the study of man in his ordinary business of life" from Alfred Marshall, I add that "man" is supposed to stand for humankind. Sometimes I rephrase the statement as "the study of people in their ordinary business of life."

I think I would encourage any student who takes offense at the "sexist" language of the past to pay more attention to the logic of economic analysis and lighten up!
James Ahiakpor

27 I should perhaps explain my amazement. The first question to this thread, I recall, concerned the origin of the phrase "founding father". People jumped into discuss the "founding" aspect but were silent on the other aspect of the term, namely the gendered metaphor.That is what surprised me.

In the context of the USA, for precisely the reasons Weintraub gives, it makes sense to talk of the country having been founded by those who signed the constitution. I would presume, though it is not my field,
that American historians have paid attention the significance of the term "founding fathers". In economics, on the other hand, such language is much more problematic.

I accept that Smith and many of those who wrote about his work in the nineteenth century and part of the twentieth, were writing in an age when people were not sensitive to the gendered nature of such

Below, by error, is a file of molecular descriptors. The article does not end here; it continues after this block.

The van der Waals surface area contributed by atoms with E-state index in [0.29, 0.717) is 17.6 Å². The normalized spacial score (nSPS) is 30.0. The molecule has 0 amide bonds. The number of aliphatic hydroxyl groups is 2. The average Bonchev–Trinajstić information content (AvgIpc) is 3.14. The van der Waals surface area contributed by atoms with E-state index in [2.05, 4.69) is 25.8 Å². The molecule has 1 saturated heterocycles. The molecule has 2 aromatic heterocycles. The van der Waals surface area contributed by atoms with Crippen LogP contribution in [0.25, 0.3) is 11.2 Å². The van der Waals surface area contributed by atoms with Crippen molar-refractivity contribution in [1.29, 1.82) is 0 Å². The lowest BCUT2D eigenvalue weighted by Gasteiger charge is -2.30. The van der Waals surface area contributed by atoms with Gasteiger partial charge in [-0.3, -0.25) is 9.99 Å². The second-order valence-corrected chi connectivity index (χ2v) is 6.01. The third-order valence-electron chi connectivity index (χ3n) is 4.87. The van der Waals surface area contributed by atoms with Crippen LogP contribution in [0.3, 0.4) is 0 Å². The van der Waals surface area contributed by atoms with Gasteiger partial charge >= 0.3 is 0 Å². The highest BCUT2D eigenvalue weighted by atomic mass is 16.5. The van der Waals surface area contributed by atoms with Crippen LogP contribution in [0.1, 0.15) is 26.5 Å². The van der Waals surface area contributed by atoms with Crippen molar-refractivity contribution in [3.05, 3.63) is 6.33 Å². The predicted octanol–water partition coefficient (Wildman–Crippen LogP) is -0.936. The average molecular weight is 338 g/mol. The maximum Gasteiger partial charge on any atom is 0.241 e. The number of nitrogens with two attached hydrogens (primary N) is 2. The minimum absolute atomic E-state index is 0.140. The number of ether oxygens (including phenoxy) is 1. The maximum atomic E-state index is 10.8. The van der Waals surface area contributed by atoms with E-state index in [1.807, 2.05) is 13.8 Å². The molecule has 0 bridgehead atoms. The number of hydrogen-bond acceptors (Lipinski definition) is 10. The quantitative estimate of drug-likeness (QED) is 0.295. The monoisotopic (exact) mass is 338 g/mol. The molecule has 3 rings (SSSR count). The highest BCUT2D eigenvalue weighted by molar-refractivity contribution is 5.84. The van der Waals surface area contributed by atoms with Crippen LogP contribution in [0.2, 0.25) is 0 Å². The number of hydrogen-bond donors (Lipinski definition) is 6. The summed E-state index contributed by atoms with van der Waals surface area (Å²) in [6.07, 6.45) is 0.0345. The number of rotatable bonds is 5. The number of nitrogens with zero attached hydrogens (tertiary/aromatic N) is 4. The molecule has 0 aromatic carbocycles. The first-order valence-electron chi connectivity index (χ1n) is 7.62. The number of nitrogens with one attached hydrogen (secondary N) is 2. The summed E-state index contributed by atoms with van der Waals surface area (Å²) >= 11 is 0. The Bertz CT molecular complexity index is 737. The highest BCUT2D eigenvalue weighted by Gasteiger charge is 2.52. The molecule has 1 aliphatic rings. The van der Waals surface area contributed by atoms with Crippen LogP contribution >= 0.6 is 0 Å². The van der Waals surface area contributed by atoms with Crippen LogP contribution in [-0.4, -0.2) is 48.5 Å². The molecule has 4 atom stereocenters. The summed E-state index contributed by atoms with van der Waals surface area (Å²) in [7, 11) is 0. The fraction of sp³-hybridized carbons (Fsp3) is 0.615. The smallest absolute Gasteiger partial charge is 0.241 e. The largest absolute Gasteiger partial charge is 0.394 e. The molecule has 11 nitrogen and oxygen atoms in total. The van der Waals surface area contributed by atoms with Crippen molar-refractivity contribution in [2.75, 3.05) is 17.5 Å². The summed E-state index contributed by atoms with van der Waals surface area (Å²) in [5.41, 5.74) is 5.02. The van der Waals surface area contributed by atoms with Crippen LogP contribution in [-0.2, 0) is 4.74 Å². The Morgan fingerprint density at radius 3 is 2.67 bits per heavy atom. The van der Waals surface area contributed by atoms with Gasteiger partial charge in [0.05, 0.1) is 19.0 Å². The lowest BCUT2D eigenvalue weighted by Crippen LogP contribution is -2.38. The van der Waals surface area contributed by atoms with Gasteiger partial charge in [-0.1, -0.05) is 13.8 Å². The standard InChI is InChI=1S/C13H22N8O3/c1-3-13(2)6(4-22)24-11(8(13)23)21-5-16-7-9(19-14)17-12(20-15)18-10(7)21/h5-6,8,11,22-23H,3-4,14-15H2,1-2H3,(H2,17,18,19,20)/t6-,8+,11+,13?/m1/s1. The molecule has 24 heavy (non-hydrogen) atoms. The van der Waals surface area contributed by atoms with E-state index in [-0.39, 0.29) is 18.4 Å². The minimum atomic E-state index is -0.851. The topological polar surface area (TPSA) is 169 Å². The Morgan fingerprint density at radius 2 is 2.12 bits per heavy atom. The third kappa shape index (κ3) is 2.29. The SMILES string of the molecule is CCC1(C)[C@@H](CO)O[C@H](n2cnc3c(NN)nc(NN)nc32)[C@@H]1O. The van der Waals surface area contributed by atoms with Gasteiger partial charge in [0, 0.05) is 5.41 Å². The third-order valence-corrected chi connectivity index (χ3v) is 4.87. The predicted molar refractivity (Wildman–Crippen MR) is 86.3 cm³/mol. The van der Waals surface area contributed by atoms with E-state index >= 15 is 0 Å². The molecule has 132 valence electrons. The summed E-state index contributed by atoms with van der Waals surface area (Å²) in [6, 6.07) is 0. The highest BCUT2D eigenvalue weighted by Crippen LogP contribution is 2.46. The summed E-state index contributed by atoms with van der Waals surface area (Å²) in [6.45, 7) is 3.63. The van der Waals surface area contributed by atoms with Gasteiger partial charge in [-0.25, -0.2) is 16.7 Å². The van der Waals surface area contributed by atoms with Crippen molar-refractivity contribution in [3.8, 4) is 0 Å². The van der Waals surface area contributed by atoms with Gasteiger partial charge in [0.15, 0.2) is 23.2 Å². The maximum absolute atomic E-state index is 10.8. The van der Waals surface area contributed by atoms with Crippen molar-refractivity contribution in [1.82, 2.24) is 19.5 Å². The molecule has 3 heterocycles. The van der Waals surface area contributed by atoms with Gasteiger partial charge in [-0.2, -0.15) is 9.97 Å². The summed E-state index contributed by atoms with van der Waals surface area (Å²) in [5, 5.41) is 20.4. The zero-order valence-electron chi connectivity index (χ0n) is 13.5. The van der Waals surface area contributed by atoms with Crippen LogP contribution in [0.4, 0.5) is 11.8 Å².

language. Nowadays, however, we do not have any excuse. With students who use the term "founding fathers", I simply invite them to reflect on their use of language. In the same way, I would expect most contributors to this list to wish to reflect on all aspects of the term "founding father" and was amazed that no one appeared to be doing so.
Roger Backhouse

29 Responding to the invitation of Roger and Roy, I think the phrase merits all kinds of attention, and what draws my eye is neither the "founding" aspect nor the "gender" aspect which was, as we all know, ubiquitous.

What interest me is that a "father", like a "mother", implies a "family". "Families" have members and non-members. Who gets to be part of the family of political economists? Whose contributions will we consider those of insiders? Is Adam Smith the point in our history at
which the economic insights of "ordinary people" start to count for less than those of the adepts?